Monday, February 14, 2011

Innovation Systems

There were five questions about innovation systems that I posed in my blog of July 6, 2009. I answered the first two questions but never did complete the series:

1. Why did you begin working with innovation systems?

2. How would you define an innovation system?

3. What is your favorite aspect /concept of innovation systems?

4. In your opinion, what is the most problematic aspect/concept of innovation systems?

5. How do you see the future of innovation systems?

So, let’s see if I can complete the series now.

What is your favorite aspect /concept of innovation systems?

There are two. One aspect is that an innovation system can be generative, and the second is that it can improve the common weal.

An innovation system can be generative in that it can outlive the humans that fashioned it and continue producing innovation and reinventing itself.

Weal is an old word not often used in our society today, but it indicates a viewpoint missing from the common paradigm. Weal means prosperity; happiness or more broadly, the way I’m using it, the welfare of the community; the general good. If the innovation system is conceived to encompass all its important elements, it can produce innovations that improve the general good. Innovation doesn’t have to be sub optimized, focused solely on the bottom line.

In your opinion, what is the most problematic aspect/concept of innovation systems?

First that they even exist. Many people, particularly in business, think that innovation is an accident, a freak of nature. Their strategy is to let other people invest the money and roll the dice, and then to just cherry pick the ones that make it, paying the organization or individual who developed it. The second assumption they make is that their organization is like a machine with plug compatible parts. And, since “pigs is pigs”, they can just bring the innovation into their organization easily.

I tend to follow Peter Drucker in this respect. In Innovation and Entrepreneurship he defined systematic innovation as “the purposeful and organized search for changes, and in the systematic analysis of the opportunities such changes might offer for economic or social innovation.”

Systematic, purposeful innovation will create an effective and efficient organization. Systematic, purposeful innovation begins by identifying the changes occurring in a market. This is followed by understanding the opportunities and threats that will result from these changes, developing a strategy to take advantage of the opportunity and avoiding or minimizing threats, assessing the organization's capability to implement the strategy, and developing an organization which can effectively and efficiently innovate.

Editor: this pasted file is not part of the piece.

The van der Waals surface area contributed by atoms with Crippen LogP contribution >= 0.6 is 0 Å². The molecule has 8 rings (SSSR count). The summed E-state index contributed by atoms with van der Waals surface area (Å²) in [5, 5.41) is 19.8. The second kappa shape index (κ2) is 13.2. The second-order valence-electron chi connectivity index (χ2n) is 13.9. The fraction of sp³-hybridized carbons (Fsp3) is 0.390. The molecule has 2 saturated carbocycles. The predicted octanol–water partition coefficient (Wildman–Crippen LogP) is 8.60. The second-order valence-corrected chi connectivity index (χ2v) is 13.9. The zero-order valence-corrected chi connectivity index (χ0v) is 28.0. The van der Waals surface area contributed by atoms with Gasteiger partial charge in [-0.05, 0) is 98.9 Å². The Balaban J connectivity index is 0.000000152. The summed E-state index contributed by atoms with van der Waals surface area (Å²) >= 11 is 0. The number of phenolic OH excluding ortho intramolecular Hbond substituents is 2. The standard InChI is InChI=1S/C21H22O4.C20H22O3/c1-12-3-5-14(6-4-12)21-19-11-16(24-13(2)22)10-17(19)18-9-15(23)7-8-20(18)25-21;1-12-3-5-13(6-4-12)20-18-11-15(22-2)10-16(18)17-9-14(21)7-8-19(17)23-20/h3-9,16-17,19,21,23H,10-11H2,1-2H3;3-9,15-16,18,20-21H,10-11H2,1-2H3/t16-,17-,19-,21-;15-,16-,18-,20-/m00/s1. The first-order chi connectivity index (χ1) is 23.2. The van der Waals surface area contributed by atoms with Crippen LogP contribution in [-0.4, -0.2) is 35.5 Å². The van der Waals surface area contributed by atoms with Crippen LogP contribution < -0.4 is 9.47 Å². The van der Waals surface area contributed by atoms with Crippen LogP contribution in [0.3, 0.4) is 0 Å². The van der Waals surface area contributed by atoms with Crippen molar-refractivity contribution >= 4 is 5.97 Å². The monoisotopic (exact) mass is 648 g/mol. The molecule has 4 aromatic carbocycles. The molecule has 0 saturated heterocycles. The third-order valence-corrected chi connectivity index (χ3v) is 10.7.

If this systematic, purposeful innovation process is followed, the organization will benefit by becoming market driven. It will do what is appropriate for the market and it will anticipate the market. As a result, the organization will become more effective and efficient. Society will benefit because the organizations within it that create wealth and meet societal needs will be more sharply focused on the proper targets.

The purpose of business is innovation, which, when properly focused, creates wealth as defined in the broadest sense. The creation of wealth benefits all.

There is another issue with innovation systems. Every innovation system has an innovation bias. In other words, each innovation system tends towards a particular innovation profile.

How do you see the future of innovation systems?

The future of innovation systems is complexity. I see an innovation system as a complex system composed of intelligent agents with emergent properties. The ecology of the complex innovation system is sustainable. It would be adaptable to its environment, and possibly under certain condition self replicable.

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